Dietary administration of the proapoptotic vitamin E analogue alpha-tocopheryloxyacetic acid inhibits metastatic murine breast cancer.Cancer Res. 2006 Oct 01; 66(19):9374-8.CR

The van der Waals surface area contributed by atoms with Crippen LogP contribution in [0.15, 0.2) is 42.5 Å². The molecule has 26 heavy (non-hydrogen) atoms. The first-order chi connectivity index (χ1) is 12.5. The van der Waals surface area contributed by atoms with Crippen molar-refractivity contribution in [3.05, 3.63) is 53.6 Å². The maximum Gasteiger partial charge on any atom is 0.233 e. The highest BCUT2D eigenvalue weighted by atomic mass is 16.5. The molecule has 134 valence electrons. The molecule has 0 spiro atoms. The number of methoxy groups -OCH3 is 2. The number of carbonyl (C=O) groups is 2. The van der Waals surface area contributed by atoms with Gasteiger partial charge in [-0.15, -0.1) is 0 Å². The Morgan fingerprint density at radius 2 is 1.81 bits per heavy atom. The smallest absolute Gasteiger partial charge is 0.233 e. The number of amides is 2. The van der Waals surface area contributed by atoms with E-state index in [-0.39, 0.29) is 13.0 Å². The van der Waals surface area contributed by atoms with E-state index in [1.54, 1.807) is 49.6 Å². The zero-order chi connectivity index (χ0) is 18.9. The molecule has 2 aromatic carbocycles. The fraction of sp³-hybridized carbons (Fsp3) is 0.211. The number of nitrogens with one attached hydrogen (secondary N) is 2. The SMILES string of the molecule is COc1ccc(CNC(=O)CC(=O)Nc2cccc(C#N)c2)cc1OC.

The ability of the vitamin E (RRR-alpha-tocopherol) derivatives alpha-tocopheryl succinate (alpha-TOS) and alpha-tocopheryloxyacetic acid (alpha-TEA) to suppress tumor growth in preclinical animal models has recently led to increased interest in their potential use for treating human cancer. To make the use of these vitamin E analogues more clinically relevant, we compared the antitumor efficacy of orally and i.p. delivered forms of alpha-TEA and alpha-TOS against a murine mammary cancer (4T1) that bears resemblance to human breast cancer because of its poor immunogenicity and high metastatic potential. In cell culture studies, we showed that both compounds inhibited tumor colony formation and induced apoptotic death of tumor cells. To avoid solubility concerns associated with the hydrophobicity of alpha-TEA and alpha-TOS, we used the vesiculated forms of alpha-TEA (V alpha-TEA) and alpha-TOS (V alpha-TOS) for the in vivo tumor studies. Both compounds inhibited the growth of preestablished 4T1 tumors when given i.p. However, when given by oral gavage, only the esterase-resistant V alpha-TEA was able to suppress primary tumor growth and reduce lung metastasis. To make this approach more translatable to the clinic, alpha-TEA was incorporated into the diet and fed to tumor-bearing mice. We report here for the first time that dietary alpha-TEA delivery significantly inhibited primary tumor growth and dramatically reduced spontaneous metastatic spread to the lung in prophylactic and therapeutic settings. This study suggests that dietary alpha-TEA could prove useful as a relatively easy and effective modality for treating metastatic breast cancer.